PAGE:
Saturday, 5 September 2009

Design Museum to London Bridge

The Design Museum is just to the east of Tower Bridge in South London, an area that was once known as Jacob’s Island. In Oliver Twist, Dickens described it as “ a part of the Thames where the buildings on the banks are dirtiest and the vessels on the river blackest with the dust of colliers and the smoke of close-built low roofed houses, there exists the filthiest, the strangest, the most extraordinary of the many localities that are hidden in London, wholly unknown, even by name, to the great mass of inhabitants… windows guarded by rusty iron bars that time and dirt have almost eaten away, every imaginable sign of desolation and neglect….every repulsive lineament of poverty, every loathsome indication of filth, rot and garbage….they must have powerful motives for a secret residence, or be reduced to a destitute condition indeed, who seek a refuge in Jacob’s Island.”

The area has changed somewhat and is no longer the disease-ridden slum where Bill Sikes lived. It is now full of desirable apartments and Conran Restaurants such as Pont de la Tour, where back in 1990 Tony Blair dined with Bill Clinton. The Design Museum opened in 1989 as the first museum in the world devoted to the art of design.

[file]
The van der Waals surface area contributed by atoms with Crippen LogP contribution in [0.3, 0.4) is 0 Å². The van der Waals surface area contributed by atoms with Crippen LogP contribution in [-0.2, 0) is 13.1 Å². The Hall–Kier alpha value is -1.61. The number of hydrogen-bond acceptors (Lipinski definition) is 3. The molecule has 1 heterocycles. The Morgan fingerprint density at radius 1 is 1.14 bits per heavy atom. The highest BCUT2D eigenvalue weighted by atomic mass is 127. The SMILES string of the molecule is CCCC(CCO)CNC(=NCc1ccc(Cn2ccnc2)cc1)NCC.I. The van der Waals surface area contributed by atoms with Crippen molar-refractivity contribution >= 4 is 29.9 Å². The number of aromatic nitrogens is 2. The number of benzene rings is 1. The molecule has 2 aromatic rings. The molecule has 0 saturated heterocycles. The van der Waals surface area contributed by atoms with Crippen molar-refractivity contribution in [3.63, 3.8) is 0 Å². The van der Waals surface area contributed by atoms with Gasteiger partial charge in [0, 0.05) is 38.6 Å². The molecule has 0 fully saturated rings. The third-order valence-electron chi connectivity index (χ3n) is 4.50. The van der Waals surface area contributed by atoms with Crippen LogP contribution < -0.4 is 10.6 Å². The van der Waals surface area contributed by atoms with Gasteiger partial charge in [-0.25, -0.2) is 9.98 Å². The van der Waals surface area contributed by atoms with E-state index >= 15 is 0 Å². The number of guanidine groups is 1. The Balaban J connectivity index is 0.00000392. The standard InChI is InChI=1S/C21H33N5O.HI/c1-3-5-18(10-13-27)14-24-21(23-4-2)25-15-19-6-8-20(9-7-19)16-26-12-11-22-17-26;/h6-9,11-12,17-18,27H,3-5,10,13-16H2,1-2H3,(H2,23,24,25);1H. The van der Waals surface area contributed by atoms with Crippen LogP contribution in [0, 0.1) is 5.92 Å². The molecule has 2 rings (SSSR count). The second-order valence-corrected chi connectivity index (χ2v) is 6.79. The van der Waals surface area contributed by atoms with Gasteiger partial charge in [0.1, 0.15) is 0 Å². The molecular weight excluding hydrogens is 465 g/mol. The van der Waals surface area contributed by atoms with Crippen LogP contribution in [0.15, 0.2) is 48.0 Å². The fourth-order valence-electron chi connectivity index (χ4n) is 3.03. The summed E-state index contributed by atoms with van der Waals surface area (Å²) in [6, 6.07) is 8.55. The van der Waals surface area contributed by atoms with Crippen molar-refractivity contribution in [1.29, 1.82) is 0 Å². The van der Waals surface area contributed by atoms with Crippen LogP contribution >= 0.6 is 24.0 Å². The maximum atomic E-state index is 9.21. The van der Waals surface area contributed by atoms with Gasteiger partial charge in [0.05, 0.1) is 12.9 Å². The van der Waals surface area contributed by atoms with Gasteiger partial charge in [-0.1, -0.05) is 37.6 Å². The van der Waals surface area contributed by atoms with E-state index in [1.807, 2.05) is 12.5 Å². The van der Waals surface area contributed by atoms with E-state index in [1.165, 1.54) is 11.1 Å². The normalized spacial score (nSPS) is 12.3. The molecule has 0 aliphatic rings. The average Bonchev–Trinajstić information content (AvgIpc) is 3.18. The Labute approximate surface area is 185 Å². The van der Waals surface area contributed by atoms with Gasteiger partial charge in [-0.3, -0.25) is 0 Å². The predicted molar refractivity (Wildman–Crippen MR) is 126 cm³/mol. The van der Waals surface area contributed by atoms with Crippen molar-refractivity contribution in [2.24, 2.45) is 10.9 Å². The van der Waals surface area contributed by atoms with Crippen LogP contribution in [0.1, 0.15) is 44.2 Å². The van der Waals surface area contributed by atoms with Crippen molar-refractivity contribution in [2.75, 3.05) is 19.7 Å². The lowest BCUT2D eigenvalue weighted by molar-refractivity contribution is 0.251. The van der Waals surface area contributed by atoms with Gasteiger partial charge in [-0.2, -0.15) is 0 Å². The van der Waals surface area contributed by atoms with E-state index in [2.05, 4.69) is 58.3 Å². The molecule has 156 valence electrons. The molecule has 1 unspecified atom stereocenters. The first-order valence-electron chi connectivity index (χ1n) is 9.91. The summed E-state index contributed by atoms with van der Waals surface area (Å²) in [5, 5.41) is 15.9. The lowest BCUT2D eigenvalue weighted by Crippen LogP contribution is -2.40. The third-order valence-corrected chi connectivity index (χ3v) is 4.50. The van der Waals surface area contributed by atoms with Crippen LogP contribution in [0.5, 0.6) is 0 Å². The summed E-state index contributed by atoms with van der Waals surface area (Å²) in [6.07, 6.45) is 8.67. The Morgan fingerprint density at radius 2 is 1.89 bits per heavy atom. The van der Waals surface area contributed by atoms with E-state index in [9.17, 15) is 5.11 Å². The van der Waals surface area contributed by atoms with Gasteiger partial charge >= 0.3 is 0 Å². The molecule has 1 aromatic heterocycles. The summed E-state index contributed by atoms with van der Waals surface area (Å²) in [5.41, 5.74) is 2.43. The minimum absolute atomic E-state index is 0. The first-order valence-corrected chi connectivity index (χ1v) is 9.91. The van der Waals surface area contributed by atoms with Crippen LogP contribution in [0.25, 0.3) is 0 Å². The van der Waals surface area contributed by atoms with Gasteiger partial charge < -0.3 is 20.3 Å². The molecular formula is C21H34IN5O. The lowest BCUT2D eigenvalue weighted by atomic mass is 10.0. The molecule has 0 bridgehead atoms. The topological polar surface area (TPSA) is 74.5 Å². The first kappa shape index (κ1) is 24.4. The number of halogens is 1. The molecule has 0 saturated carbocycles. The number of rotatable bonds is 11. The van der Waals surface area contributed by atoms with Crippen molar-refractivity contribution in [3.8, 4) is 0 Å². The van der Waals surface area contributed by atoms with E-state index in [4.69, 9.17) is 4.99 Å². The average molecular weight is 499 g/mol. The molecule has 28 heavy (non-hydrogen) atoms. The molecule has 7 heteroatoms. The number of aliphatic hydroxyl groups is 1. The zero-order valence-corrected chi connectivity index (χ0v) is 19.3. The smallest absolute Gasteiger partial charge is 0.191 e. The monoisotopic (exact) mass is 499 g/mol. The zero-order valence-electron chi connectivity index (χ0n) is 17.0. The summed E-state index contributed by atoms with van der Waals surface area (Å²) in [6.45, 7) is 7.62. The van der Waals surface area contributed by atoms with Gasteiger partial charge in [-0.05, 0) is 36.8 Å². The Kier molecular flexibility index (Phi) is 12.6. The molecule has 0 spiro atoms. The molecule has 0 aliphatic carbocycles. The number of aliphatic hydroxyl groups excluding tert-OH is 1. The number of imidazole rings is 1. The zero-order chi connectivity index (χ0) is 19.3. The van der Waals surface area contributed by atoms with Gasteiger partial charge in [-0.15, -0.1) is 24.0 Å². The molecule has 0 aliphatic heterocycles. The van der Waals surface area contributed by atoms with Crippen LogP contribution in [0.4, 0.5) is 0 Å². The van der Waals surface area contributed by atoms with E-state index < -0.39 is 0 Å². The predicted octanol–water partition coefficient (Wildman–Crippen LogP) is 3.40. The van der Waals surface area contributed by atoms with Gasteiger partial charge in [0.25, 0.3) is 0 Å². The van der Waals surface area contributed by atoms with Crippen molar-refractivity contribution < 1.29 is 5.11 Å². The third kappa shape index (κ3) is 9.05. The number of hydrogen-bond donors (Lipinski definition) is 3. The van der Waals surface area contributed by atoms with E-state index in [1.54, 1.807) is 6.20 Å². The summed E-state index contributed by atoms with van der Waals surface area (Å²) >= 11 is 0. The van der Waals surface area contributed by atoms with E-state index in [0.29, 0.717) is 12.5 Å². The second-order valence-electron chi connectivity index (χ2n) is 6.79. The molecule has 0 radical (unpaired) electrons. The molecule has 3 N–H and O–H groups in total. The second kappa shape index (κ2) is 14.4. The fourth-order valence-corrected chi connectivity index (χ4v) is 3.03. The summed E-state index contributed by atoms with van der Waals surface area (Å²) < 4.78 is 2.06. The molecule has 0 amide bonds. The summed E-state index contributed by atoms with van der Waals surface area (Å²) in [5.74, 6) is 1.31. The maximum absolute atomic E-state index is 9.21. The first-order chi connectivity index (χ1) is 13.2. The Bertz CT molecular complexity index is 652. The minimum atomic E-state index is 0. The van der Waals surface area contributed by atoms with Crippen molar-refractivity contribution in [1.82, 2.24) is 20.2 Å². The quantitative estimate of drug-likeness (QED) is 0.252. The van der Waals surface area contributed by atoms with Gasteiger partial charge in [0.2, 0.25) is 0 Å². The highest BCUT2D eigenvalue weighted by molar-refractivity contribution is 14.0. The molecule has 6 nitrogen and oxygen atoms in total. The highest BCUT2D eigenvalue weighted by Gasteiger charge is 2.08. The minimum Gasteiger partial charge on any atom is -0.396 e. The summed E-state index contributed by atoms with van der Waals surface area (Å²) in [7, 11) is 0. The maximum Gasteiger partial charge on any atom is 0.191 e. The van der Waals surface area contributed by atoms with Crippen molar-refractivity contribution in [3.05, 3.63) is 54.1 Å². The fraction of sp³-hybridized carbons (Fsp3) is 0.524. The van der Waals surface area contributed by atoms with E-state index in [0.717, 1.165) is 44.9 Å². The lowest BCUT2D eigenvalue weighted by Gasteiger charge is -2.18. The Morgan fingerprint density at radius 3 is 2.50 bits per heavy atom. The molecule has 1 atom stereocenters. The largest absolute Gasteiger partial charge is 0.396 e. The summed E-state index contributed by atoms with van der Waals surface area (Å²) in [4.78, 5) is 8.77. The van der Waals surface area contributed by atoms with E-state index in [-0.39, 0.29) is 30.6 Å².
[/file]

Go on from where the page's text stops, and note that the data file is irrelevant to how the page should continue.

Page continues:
Walking west along the river, and under Tower Bridge, brings you to Norman Fosters London Assembly, the home of the elected Mayor of London. Here the buildings are all new and uninteresting but provides great views north, across the river of the Tower of London, old Billingsgate Market and the city of London skyline.

Since 1971 this stretch of the Thames has been home to HMS Belfast, a former Royal Navy cruiser and now a floating museum and conference centre. You will also find Hays Galleria, which is a soulless shopping area built into a former enclosed wharf. The dock was filled in and warehouses closed in 1969. A glass roof has been added to enhance the shopping experience to an area that was once known as “London’s larder” due to the amount of large ships that daily unloaded cargo here. This is the Pool of London the furthest a large ship can sail up the Thames due to the access provided by Tower Bridge and the restriction imposed by the low arches of London Bridge.

The end of this walk ends at St Olaf House. This art deco building was built by the Hay’s Wharf Company in 1932 and is one of London’s architectural treasures.
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